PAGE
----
Walking north up Broadway, there's a bus stop with a couple of sad, sinking benches, amongst cracked pavement and patchy vegetation. 

I wouldn't be surprised if this space didn't look pretty good, back when Gates was maintaining it.

Better shot of the north end of Gates and the RTD parking lot. Once used for rubbermakers, now it's used when an excess of people who need to ride this...

Hmmm... This gives me an idea!

Since the next phase of demolition is likely going to be in this area, and there's no barrier blocking access to the overflow lot, I could drive up and park right next to the building!

I will be doing this next week!

Really like this picture.

Ventilation shaft in the northwest corner of the bus stop. I'm assuming this was part of the Gates tunnel system that ran throughout the property. Also rumored to be tied to a network of tunnels leading up to lower downtown in Denver.

Some more of those great Gates landscaping brick half walls.

Southbound Broadway traffic can proceed!

Cool, I'm headed to my car, another block from here. Time to go do something else!

Flyer for Wu Year's Eve, attached to the electrical box at Broadway and Tennessee.

Denver's seal, at the top of the heavily vandalized kiosk that I took a picture of the week before. I'm glad this one turned out.

Hey, there's that chair!

Nice look inside at ground level.

And a great shot of the office building, and it's position against the main behind it.

Brought to you by the fine folks at:

Wish I could have zoomed out a little more, in order to get the whole logo on the shovel. The problem was, I either had to hold the camera over the covered chain link fence, or find a gap in the covering, to aim the camera through. Both answers were accomplished limitations on visibility. The reason I had to take thousands of pictures in order to do this project was because I got so many that were unusable...

My favorite block of windows at Gates...

Bye Gates! See you next weekend!


Three weeks in, I was enjoying how the Gates photography mission was going. Driving up there for pictures was particularly inspiring to me. Leading me to reflect on where I was with Wasted Quarter. 

In October 2013, I released Wasted Quarter #68: 20 Wasted Years! Summing up how Wasted Quarter evolved from a single sided xeroxed stack of paper zine, to a series of 80-100 page, saddle-stitched books, from October 1993 to October 2013. In later issues, the ones I liked the most featured stories written from a series of photographs. Those were the most fun to write.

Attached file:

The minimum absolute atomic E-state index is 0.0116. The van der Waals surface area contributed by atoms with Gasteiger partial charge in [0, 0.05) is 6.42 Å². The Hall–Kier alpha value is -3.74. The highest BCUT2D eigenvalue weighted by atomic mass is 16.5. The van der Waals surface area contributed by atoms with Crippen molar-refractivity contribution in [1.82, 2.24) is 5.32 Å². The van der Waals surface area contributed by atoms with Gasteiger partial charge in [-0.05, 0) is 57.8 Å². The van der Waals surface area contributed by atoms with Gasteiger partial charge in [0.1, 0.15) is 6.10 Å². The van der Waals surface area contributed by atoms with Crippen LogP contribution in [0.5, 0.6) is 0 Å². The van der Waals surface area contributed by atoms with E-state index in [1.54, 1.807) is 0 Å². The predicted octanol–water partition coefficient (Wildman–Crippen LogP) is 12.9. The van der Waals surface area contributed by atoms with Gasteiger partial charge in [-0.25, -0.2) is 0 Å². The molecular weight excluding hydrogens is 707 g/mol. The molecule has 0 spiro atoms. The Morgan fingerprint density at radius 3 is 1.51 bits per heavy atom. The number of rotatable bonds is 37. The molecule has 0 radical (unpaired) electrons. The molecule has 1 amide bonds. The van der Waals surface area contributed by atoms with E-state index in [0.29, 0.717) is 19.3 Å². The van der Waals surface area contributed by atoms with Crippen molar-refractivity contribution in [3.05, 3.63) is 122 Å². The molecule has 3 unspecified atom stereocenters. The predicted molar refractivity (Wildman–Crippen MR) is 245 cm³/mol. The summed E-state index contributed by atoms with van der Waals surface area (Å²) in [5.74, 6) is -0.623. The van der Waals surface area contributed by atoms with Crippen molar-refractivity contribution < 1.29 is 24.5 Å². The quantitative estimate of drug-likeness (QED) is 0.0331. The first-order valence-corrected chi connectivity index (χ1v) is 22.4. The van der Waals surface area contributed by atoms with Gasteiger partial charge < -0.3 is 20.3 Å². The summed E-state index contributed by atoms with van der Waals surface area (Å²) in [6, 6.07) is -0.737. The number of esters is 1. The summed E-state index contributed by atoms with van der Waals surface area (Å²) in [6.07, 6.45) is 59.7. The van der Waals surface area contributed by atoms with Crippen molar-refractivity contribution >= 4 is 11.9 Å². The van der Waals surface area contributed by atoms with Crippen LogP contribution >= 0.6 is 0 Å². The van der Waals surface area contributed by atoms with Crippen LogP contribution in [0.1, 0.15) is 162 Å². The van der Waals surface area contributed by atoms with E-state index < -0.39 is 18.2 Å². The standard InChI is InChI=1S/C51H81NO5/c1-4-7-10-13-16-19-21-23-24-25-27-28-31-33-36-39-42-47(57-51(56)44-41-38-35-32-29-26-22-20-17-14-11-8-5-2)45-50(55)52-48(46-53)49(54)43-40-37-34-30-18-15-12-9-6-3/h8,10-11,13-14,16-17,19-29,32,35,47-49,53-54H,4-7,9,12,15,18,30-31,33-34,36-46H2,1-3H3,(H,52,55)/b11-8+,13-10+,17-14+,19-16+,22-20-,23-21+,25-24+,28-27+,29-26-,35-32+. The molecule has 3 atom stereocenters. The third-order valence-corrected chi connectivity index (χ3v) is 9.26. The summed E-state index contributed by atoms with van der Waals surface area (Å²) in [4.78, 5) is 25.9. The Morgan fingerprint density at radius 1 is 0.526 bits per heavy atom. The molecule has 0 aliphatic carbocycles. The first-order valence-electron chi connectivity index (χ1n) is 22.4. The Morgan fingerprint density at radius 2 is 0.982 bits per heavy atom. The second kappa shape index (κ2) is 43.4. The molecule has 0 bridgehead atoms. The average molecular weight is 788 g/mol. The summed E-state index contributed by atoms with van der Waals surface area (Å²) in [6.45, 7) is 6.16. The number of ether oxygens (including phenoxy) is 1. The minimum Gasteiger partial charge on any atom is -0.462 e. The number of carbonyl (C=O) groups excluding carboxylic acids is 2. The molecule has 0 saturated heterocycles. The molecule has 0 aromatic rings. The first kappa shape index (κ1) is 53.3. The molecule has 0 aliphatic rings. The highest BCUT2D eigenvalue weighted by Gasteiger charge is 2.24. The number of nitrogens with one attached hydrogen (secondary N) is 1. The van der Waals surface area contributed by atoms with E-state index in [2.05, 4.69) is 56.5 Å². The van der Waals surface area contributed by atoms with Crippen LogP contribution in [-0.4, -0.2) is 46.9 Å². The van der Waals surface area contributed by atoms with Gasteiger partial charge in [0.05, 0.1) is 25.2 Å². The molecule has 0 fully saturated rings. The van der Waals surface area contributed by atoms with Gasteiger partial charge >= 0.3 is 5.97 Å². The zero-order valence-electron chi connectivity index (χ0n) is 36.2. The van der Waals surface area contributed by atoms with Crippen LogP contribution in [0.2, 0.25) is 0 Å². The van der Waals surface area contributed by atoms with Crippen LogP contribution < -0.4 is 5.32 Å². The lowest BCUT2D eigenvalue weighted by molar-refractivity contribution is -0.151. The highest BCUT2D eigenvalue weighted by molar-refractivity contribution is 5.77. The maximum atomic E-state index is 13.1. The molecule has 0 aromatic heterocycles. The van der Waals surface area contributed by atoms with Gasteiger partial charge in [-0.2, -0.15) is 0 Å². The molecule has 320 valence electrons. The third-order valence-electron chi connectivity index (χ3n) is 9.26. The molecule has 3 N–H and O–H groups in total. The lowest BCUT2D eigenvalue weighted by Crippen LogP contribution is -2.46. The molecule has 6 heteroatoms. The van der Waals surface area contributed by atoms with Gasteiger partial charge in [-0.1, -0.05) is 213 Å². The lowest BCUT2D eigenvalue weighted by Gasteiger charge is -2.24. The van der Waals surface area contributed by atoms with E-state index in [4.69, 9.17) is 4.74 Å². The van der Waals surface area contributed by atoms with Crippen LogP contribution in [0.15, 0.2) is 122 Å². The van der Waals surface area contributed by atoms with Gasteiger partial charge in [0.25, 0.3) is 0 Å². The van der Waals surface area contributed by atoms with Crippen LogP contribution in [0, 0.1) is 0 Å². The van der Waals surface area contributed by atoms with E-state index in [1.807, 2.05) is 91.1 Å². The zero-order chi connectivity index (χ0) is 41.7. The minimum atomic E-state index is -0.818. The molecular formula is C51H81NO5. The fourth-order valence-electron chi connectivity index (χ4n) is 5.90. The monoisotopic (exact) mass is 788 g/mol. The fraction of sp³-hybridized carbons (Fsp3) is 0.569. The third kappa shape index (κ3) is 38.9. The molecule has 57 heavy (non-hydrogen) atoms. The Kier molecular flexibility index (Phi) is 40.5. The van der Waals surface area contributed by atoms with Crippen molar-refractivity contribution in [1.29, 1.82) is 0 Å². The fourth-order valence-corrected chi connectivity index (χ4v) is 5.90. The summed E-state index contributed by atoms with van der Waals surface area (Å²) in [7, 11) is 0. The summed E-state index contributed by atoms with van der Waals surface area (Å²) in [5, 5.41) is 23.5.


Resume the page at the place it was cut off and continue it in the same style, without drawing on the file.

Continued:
So I focused on collecting better source material to tell the stories I wanted to tell. It renewed interest in writing the Crapids issue of Wasted Quarter. (Which was only temporary.) But it lead to the Abandoned Englewood project, which was a great deal of fun to write, but a failure in execution.

Back in Englewood, I felt the need to drive by my old apartments at Kenyon.

Wasted Quarter issues 27 through 55 were written here, between October 1996 and October 2003.

This is important and relevant to taking pictures of Gates project, because it causes a second photo project...

The night before, Englewood High School closed it's doors to the public, with a rummage sale of fixtures and leftovers. This would give anyone who wanted to see it, a final chance to walk through the building. 

Like a moron, I knew about it and passed.

Demolition of Englewood High School would begin that Monday morning. I would document the demolition, just as I was that of Gates. And Flood Middle School as well! (My Flood Middle School story can be found here. Part One and Part Two.)

Now I'm building a library of material to draw stories from!

That don't work in my current printed format... Take them online!

While it it may have inadvertently ended Wasted Quarter, the idea behind Gates caused this blog.

And to tie all of this right back into today, while digging through the ashes of the house fire, my mom found this:

My old digital camera! Only a little melted!

This camera was used for a few issues of Wasted Quarter and some of the photos that appeared in stories here. Including some pictures of Gates were taken with this camera.

And now I have some cards to go look at...